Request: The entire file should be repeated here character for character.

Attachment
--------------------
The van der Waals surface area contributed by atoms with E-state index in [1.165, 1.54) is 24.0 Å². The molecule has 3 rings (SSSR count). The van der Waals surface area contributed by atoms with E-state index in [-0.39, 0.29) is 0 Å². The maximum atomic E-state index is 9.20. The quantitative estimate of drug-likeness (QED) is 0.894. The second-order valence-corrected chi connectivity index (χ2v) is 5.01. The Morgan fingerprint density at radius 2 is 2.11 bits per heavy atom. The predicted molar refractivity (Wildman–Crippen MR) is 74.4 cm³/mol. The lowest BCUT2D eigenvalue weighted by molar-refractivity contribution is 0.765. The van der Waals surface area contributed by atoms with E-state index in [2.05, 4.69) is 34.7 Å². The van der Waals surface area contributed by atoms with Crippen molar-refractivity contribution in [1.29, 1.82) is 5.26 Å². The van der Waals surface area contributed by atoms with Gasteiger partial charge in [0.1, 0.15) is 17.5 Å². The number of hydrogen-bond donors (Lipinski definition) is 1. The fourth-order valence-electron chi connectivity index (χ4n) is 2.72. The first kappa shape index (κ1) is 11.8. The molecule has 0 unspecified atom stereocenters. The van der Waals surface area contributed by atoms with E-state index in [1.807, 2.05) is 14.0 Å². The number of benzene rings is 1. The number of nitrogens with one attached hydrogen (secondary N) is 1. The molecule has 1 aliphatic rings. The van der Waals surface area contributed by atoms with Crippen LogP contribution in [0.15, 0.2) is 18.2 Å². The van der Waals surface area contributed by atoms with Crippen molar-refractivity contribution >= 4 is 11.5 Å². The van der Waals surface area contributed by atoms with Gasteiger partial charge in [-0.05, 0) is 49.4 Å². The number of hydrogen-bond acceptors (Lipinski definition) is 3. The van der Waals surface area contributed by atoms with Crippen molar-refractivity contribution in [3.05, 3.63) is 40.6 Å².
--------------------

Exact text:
The van der Waals surface area contributed by atoms with E-state index in [1.165, 1.54) is 24.0 Å². The molecule has 3 rings (SSSR count). The van der Waals surface area contributed by atoms with E-state index in [-0.39, 0.29) is 0 Å². The maximum atomic E-state index is 9.20. The quantitative estimate of drug-likeness (QED) is 0.894. The second-order valence-corrected chi connectivity index (χ2v) is 5.01. The Morgan fingerprint density at radius 2 is 2.11 bits per heavy atom. The predicted molar refractivity (Wildman–Crippen MR) is 74.4 cm³/mol. The lowest BCUT2D eigenvalue weighted by molar-refractivity contribution is 0.765. The van der Waals surface area contributed by atoms with E-state index in [2.05, 4.69) is 34.7 Å². The van der Waals surface area contributed by atoms with Crippen molar-refractivity contribution in [1.29, 1.82) is 5.26 Å². The van der Waals surface area contributed by atoms with Gasteiger partial charge in [0.1, 0.15) is 17.5 Å². The number of hydrogen-bond donors (Lipinski definition) is 1. The fourth-order valence-electron chi connectivity index (χ4n) is 2.72. The first kappa shape index (κ1) is 11.8. The molecule has 0 unspecified atom stereocenters. The van der Waals surface area contributed by atoms with E-state index in [1.807, 2.05) is 14.0 Å². The number of benzene rings is 1. The number of nitrogens with one attached hydrogen (secondary N) is 1. The molecule has 1 aliphatic rings. The van der Waals surface area contributed by atoms with Crippen LogP contribution in [0.15, 0.2) is 18.2 Å². The van der Waals surface area contributed by atoms with Crippen molar-refractivity contribution >= 4 is 11.5 Å². The van der Waals surface area contributed by atoms with Gasteiger partial charge in [-0.05, 0) is 49.4 Å². The number of hydrogen-bond acceptors (Lipinski definition) is 3. The van der Waals surface area contributed by atoms with Crippen molar-refractivity contribution in [3.05, 3.63) is 40.6 Å².